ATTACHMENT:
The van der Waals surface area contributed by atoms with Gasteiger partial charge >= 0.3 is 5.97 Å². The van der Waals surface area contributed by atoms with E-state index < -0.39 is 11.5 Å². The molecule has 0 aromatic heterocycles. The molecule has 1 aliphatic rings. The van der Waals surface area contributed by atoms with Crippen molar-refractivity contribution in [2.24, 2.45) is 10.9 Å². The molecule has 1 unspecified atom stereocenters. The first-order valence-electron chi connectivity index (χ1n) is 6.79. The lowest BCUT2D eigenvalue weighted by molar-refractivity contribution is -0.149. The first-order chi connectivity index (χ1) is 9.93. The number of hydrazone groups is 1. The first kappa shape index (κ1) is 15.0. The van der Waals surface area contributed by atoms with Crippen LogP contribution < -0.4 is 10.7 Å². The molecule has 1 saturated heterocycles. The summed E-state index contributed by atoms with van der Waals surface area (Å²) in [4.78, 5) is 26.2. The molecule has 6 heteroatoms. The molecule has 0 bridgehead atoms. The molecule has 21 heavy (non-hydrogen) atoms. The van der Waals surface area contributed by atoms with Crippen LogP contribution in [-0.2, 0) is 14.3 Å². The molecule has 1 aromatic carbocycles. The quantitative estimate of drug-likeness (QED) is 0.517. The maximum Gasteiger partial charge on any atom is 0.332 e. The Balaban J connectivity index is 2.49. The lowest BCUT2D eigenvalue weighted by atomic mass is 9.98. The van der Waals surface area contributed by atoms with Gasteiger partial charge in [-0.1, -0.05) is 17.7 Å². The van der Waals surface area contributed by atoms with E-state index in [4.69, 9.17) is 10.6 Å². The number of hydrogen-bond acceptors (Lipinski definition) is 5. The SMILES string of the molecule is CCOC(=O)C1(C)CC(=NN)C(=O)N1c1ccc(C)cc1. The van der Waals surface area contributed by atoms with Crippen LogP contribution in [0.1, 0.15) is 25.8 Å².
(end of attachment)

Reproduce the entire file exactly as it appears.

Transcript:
The van der Waals surface area contributed by atoms with Gasteiger partial charge >= 0.3 is 5.97 Å². The van der Waals surface area contributed by atoms with E-state index < -0.39 is 11.5 Å². The molecule has 0 aromatic heterocycles. The molecule has 1 aliphatic rings. The van der Waals surface area contributed by atoms with Crippen molar-refractivity contribution in [2.24, 2.45) is 10.9 Å². The molecule has 1 unspecified atom stereocenters. The first-order valence-electron chi connectivity index (χ1n) is 6.79. The lowest BCUT2D eigenvalue weighted by molar-refractivity contribution is -0.149. The first-order chi connectivity index (χ1) is 9.93. The number of hydrazone groups is 1. The first kappa shape index (κ1) is 15.0. The van der Waals surface area contributed by atoms with Crippen LogP contribution < -0.4 is 10.7 Å². The molecule has 1 saturated heterocycles. The summed E-state index contributed by atoms with van der Waals surface area (Å²) in [4.78, 5) is 26.2. The molecule has 6 heteroatoms. The molecule has 0 bridgehead atoms. The molecule has 21 heavy (non-hydrogen) atoms. The van der Waals surface area contributed by atoms with Crippen LogP contribution in [-0.2, 0) is 14.3 Å². The molecule has 1 aromatic carbocycles. The quantitative estimate of drug-likeness (QED) is 0.517. The maximum Gasteiger partial charge on any atom is 0.332 e. The Balaban J connectivity index is 2.49. The lowest BCUT2D eigenvalue weighted by atomic mass is 9.98. The van der Waals surface area contributed by atoms with Gasteiger partial charge in [-0.1, -0.05) is 17.7 Å². The van der Waals surface area contributed by atoms with E-state index in [4.69, 9.17) is 10.6 Å². The number of hydrogen-bond acceptors (Lipinski definition) is 5. The SMILES string of the molecule is CCOC(=O)C1(C)CC(=NN)C(=O)N1c1ccc(C)cc1. The van der Waals surface area contributed by atoms with Crippen LogP contribution in [0.1, 0.15) is 25.8 Å².